Home Opinion and Features BLSA CEO decries ‘depressing’ wave of job losses in mining industry

BLSA CEO decries ‘depressing’ wave of job losses in mining industry

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Business Leadership SA CEO Busisiwe Mavuso said that South African resource groups that have been laying off thousands of mineworkers have no option but to reduce production as a result of higher stockpiles due to port and rail challenges.

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BUSINESS Leadership South Africa (BLSA) CEO Busisiwe Mavuso said that South African resource groups that have been laying off thousands of mineworkers have no option but to reduce production as a result of higher stockpiles due to port and rail challenges.

Describing the latest wave of mining industry retrenchments as “depressing,” Mavuso said stockpiles of key commodities were rising. Sibanye-Stillwater, Anglo American Platinum, Impala Platinum and ArcelorMittal South Africa were among the resource groups hardest hit by South Africa’s rail and port inefficiencies.

They have put up some operations at halt and retrenched employees from others, heralding a sharp turn for an industry battling cyclical commodity prices downturn.

“It is depressing reading of retrenchments taking place in the resources sector as commodity prices slide, but also because mining companies are unable to get output to their markets. Stockpiles have been building up because of problems with the rail and port services that Transnet provides, but they can’t grow any more,” said Mavuso.

She said the South African logistics crisis was proving to be a serious challenge for the economy. In an effort to find solutions to this, the business sector in South Africa and government were now attempting to join hands on some efforts.

Under the auspices of Through Business for South Africa, the business sector is mobilising resources to rapidly resolve the most pressing issues while supporting wider reforms to improve the functioning of the system.

The National Logistics Crisis Committee (NLCC) has also been set up as a coordinating mechanism and has been functional in the past six months. The NLCC brings together 45 private sector experts and CEOs who have experience in rail, port and road sectors.

“Five workstreams are already in place to improve operations in rail, ports, road, border crossings and security. Government is leading three workstreams focusing on policy, regulation and legislative reforms,” explained Mavuso.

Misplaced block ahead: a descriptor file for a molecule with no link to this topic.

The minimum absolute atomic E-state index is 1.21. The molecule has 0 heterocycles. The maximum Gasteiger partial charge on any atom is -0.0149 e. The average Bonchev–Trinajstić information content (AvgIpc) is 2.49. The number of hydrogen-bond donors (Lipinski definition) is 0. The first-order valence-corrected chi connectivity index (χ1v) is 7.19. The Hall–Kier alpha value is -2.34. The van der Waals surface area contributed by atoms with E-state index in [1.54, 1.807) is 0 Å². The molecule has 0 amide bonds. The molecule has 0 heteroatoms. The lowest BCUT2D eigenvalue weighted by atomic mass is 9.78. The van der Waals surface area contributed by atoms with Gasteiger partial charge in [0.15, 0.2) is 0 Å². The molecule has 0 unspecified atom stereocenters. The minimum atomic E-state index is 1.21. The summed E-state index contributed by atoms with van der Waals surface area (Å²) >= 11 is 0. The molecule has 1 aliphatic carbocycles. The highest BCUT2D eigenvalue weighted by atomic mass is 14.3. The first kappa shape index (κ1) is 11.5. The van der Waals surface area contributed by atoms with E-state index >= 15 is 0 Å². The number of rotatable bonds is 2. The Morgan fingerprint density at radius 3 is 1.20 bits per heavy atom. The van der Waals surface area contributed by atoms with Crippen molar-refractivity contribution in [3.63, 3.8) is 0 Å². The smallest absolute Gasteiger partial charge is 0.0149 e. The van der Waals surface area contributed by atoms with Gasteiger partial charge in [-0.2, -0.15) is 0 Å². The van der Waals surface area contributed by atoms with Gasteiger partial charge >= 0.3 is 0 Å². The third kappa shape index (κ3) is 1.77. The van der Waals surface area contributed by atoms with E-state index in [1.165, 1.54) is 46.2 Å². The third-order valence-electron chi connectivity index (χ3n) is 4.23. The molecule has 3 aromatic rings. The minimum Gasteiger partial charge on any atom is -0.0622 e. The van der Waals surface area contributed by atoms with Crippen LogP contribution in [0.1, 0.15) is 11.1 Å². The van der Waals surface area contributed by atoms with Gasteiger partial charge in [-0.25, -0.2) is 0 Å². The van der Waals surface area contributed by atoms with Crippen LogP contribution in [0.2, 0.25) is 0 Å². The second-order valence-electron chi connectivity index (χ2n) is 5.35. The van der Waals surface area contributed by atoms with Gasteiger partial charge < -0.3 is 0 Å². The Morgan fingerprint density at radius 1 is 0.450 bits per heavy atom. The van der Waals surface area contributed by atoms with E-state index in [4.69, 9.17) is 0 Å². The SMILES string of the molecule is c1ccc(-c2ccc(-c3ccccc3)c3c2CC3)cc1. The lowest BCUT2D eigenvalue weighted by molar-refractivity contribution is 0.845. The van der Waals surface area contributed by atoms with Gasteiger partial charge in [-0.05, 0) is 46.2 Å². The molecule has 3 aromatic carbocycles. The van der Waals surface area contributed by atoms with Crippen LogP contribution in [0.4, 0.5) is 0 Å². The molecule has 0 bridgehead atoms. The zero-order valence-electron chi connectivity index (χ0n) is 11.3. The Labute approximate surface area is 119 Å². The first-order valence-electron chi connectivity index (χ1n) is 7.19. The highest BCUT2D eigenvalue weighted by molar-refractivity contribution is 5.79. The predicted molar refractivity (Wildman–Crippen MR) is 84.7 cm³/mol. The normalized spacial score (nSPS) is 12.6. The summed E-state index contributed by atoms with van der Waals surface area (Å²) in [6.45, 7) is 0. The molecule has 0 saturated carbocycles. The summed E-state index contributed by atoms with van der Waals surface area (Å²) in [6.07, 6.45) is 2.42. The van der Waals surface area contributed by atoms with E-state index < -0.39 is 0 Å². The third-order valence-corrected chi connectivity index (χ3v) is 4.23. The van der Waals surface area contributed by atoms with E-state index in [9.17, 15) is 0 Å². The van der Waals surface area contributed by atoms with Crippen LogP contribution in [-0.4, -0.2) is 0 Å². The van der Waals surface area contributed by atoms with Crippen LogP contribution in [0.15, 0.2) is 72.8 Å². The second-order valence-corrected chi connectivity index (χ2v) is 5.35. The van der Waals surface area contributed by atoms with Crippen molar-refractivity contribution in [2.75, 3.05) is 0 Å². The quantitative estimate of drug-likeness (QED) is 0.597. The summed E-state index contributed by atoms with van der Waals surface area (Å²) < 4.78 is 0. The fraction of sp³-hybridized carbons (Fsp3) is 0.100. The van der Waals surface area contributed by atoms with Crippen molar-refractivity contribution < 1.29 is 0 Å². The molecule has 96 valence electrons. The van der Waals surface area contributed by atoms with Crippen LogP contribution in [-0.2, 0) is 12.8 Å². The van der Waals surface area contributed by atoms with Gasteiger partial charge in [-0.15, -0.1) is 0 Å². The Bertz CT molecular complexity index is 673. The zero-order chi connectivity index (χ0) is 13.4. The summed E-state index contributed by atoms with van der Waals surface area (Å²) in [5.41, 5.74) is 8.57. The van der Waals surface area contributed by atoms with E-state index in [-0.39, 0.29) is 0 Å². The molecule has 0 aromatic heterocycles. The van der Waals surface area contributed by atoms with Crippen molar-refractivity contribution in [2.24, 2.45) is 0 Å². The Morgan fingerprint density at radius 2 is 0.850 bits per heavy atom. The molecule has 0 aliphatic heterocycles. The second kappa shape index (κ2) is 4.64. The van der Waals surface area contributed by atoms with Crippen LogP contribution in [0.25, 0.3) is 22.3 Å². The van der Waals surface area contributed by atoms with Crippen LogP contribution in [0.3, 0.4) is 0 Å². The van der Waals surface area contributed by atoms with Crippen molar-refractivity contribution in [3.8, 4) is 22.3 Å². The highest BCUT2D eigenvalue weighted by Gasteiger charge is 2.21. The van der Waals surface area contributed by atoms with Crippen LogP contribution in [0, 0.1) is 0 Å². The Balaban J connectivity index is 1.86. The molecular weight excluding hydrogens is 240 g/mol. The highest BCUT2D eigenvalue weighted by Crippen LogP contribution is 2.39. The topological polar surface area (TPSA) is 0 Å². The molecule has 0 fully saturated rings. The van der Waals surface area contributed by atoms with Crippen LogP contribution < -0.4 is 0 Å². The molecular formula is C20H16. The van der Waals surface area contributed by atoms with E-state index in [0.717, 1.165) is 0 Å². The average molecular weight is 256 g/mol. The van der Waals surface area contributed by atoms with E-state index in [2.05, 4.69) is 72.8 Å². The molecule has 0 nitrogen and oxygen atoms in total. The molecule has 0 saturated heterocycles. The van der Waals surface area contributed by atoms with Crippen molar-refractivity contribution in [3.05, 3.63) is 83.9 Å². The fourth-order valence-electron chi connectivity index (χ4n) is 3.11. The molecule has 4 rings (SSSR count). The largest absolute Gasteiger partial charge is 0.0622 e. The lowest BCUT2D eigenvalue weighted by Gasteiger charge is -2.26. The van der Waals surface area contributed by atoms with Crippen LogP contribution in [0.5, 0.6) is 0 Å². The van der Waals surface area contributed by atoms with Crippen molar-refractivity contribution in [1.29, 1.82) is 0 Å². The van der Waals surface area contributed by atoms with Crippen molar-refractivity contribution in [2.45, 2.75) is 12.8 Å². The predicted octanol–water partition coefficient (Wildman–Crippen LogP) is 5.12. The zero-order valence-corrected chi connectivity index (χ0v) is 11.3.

This collaborative effort has resulted in “a 45% reduction in vessels anchored outside Durban port and a 36% reduction in the waiting time to anchor” for container vessels. Moreover, interventions at the Lebombo border post have resulted in an increase in vehicles processed from 1,600 to 1,900 per day.

“The short-term interventions can help reduce the negative impact, but the critical work is in resolving the long-term outlook for the sector. As we’ve learned with the electricity sector, it is only deep structural reforms that can sustainably shift the performance of the system.”

The key challenge, however, was to maintain momentum from the short-term gains. Mavuso said the appointment of new leadership at Transnet now had to be completed as the operator has been without a permanent CEO among other key positions over the past few months.

She criticised political meddling in the running of state-owned enterprises by Public Enterprises Minister Pravin Gordhan on the appointment of top executives. This, Mavuso said, rendered the boards of parastatals unable to function as they could not properly hold the executive to account.

This was “a problem seen in the Eskom context”, hence, it was important that political focus be on “how to support and empower the board, and not undermine” it.

“The next major challenge is Transnet’s finances. There was some surprise at how little mention was made of Transnet in the Budget Speech last week,” she added.

Treasury has provided Transnet with a R47bn guarantee, which enables it to raise new debt, “but that guarantee has been made with strict conditions, including that Transnet introduce private sector” partnerships, she said.

Gordhan under fire

In December, Gordhan failed to account to the standing committee on public enterprises over the Takatso Consortium/SAA deal and came under fire, with reports of renewed calls for Pravin Gordhan’s head.

The minister in October refused to resign, saying he would finish his term of office. At the time Gordhan came under fire from the Economic Freedom Fighters and the Democratic Alliance (DA) in Parliament where he was accused of collapsing state-owned entities.

– BUSINESS REPORT

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